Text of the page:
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Call Me by Your Name seems far more old-fashioned than [Brokeback Mountain]. Although set in 1983, the film of André Aciman’s novel is reminiscent of the sort of thing that happens in novels of the 19th-century Russian writer Ivan Turgenev. (Indeed, the first chapter of Aciman’s new novel, Enigma Variations, is a rewrite of Turgenev’s First Love, with a gay twist.)

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Even now, nearly a century after the event, it is not generally realized that virtually everything experienced by Gustav von Aschenbach in Death in Venice, short of his premature death on the beach, had first happened to the author.

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WHAT DO YOU DO after you’ve won one of the most important Supreme Court cases in decades and shoved the state, kicking and screaming, out of your bedroom? Apparently,…More

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IF YOUR ACQUAINTANCE with Sodom and Gomorrah were limited to what you see in movies, your impression might differ only slightly from the story in Genesis 19. That’s because the biblical version is already as farfetched as the script of a Hollywood epic.

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Following are the transcripts of two speeches delivered at the Democratic National Convention in Boston last July. No corresponding GLBT leaders were invited to speak at the Republican Convention. Barney Frank…More

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What follows is an excerpt from Bernstein’s manuscript, the start (pp. 1-4) of a chapter called “What” (followed by “When,” “Where,” “How,” “Why,” and “What To Do About It”). Two…More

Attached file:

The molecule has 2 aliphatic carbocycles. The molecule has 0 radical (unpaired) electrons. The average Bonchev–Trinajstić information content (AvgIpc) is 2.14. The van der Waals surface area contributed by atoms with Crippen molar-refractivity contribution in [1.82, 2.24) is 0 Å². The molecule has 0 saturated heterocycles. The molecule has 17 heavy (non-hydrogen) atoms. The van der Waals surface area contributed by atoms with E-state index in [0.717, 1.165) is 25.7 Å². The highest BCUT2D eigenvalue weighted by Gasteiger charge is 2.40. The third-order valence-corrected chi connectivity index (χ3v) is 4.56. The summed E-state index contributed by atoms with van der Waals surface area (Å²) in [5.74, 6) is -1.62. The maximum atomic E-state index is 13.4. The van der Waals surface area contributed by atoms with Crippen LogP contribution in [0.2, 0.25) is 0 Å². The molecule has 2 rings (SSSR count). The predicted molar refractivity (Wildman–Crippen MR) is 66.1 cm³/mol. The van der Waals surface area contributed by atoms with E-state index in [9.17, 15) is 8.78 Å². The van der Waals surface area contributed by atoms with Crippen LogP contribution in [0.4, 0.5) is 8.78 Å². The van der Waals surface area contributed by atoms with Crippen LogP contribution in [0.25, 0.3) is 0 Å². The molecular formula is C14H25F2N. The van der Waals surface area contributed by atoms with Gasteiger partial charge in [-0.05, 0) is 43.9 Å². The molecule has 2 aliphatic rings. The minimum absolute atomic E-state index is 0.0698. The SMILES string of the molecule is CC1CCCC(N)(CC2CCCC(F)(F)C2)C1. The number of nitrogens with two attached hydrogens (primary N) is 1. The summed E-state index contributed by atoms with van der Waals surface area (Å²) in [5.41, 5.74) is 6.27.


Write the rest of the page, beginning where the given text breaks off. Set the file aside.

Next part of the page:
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The following essay will appear in the forthcoming Male Sex Work and Society, edited by Victor Minichiello and John Scott (Harrington Park Press). Reprinted with permission. THE HISTORY of…More

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IN APRIL 1984, when a call came asking if I would do a tribute speech to May Sarton (1912–1995) at the annual awards dinner of the Fund for Human Dignity, I hesitated. …

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The following is adapted from a keynote speech by the author titled “Radical Love, Visionary Politics: The Adventure of Harry Hay,” which was delivered at a conference called “Radically Gay: The Life and Visionary Legacy of Harry Hay,” held September 27–30, 2012, in New York City.

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ASSESSING the state of the LGBT print media universe is like pinning Jell-O to a wall. Whether discussing local or national publications, the situation is changing at such an accelerated pace that no one can predict the future of these media outlets. Because of the dual spears of the economic downturn and the ascent of the Internet, this inability to forecast is true of both gay and mainstream print-based companies. …

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